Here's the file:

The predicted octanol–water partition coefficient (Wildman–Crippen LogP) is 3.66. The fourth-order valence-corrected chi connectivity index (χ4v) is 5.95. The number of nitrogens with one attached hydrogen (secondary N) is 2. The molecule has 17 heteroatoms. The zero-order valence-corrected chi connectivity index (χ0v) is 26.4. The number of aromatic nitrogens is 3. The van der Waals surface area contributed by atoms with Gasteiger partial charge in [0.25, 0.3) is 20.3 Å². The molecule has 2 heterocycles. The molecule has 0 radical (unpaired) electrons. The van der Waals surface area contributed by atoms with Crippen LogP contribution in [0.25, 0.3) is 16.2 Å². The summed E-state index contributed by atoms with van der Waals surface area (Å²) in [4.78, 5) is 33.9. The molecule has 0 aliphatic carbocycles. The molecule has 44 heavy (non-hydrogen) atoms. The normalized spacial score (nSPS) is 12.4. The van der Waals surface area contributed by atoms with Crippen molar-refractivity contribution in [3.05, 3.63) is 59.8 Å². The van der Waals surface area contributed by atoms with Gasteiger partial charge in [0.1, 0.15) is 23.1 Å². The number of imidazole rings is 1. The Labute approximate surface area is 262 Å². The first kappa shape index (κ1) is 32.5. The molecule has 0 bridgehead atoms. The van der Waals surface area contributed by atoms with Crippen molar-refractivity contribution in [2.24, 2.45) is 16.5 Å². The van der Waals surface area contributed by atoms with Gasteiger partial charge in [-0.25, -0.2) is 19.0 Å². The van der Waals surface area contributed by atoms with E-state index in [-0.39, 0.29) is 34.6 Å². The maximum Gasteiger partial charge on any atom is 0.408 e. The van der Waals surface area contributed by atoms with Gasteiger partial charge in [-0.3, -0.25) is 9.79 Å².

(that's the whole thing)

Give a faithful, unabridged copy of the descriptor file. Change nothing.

The predicted octanol–water partition coefficient (Wildman–Crippen LogP) is 3.66. The fourth-order valence-corrected chi connectivity index (χ4v) is 5.95. The number of nitrogens with one attached hydrogen (secondary N) is 2. The molecule has 17 heteroatoms. The zero-order valence-corrected chi connectivity index (χ0v) is 26.4. The number of aromatic nitrogens is 3. The van der Waals surface area contributed by atoms with Gasteiger partial charge in [0.25, 0.3) is 20.3 Å². The molecule has 2 heterocycles. The molecule has 0 radical (unpaired) electrons. The van der Waals surface area contributed by atoms with Crippen LogP contribution in [0.25, 0.3) is 16.2 Å². The summed E-state index contributed by atoms with van der Waals surface area (Å²) in [4.78, 5) is 33.9. The molecule has 0 aliphatic carbocycles. The molecule has 44 heavy (non-hydrogen) atoms. The normalized spacial score (nSPS) is 12.4. The van der Waals surface area contributed by atoms with Crippen molar-refractivity contribution in [3.05, 3.63) is 59.8 Å². The van der Waals surface area contributed by atoms with Gasteiger partial charge in [0.1, 0.15) is 23.1 Å². The number of imidazole rings is 1. The Labute approximate surface area is 262 Å². The first kappa shape index (κ1) is 32.5. The molecule has 0 bridgehead atoms. The van der Waals surface area contributed by atoms with Crippen molar-refractivity contribution in [2.24, 2.45) is 16.5 Å². The van der Waals surface area contributed by atoms with Gasteiger partial charge in [-0.25, -0.2) is 19.0 Å². The van der Waals surface area contributed by atoms with E-state index in [-0.39, 0.29) is 34.6 Å². The maximum Gasteiger partial charge on any atom is 0.408 e. The van der Waals surface area contributed by atoms with Gasteiger partial charge in [-0.3, -0.25) is 9.79 Å².